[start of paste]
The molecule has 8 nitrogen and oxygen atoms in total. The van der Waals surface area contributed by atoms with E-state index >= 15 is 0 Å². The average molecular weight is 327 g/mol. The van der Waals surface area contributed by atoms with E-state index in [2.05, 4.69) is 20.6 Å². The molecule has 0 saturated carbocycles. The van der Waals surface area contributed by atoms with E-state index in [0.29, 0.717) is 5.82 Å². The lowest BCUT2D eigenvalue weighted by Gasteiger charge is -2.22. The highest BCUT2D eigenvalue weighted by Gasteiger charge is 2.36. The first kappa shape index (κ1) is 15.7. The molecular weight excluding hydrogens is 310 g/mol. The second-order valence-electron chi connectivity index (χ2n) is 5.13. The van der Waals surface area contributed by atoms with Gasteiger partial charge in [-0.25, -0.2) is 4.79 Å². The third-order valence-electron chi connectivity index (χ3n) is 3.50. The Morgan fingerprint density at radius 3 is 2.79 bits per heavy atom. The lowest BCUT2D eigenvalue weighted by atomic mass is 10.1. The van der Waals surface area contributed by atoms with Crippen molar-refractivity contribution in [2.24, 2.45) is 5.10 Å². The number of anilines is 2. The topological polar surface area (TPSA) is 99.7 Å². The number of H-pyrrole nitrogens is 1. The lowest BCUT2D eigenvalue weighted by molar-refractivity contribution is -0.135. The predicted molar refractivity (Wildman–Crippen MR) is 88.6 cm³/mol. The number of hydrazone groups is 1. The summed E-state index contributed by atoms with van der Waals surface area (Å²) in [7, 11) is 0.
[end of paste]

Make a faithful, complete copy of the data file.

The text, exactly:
The molecule has 8 nitrogen and oxygen atoms in total. The van der Waals surface area contributed by atoms with E-state index >= 15 is 0 Å². The average molecular weight is 327 g/mol. The van der Waals surface area contributed by atoms with E-state index in [2.05, 4.69) is 20.6 Å². The molecule has 0 saturated carbocycles. The van der Waals surface area contributed by atoms with E-state index in [0.29, 0.717) is 5.82 Å². The lowest BCUT2D eigenvalue weighted by Gasteiger charge is -2.22. The highest BCUT2D eigenvalue weighted by Gasteiger charge is 2.36. The first kappa shape index (κ1) is 15.7. The molecular weight excluding hydrogens is 310 g/mol. The second-order valence-electron chi connectivity index (χ2n) is 5.13. The van der Waals surface area contributed by atoms with Gasteiger partial charge in [-0.25, -0.2) is 4.79 Å². The third-order valence-electron chi connectivity index (χ3n) is 3.50. The Morgan fingerprint density at radius 3 is 2.79 bits per heavy atom. The lowest BCUT2D eigenvalue weighted by atomic mass is 10.1. The van der Waals surface area contributed by atoms with Crippen molar-refractivity contribution in [2.24, 2.45) is 5.10 Å². The number of anilines is 2. The topological polar surface area (TPSA) is 99.7 Å². The number of H-pyrrole nitrogens is 1. The lowest BCUT2D eigenvalue weighted by molar-refractivity contribution is -0.135. The predicted molar refractivity (Wildman–Crippen MR) is 88.6 cm³/mol. The number of hydrazone groups is 1. The summed E-state index contributed by atoms with van der Waals surface area (Å²) in [7, 11) is 0.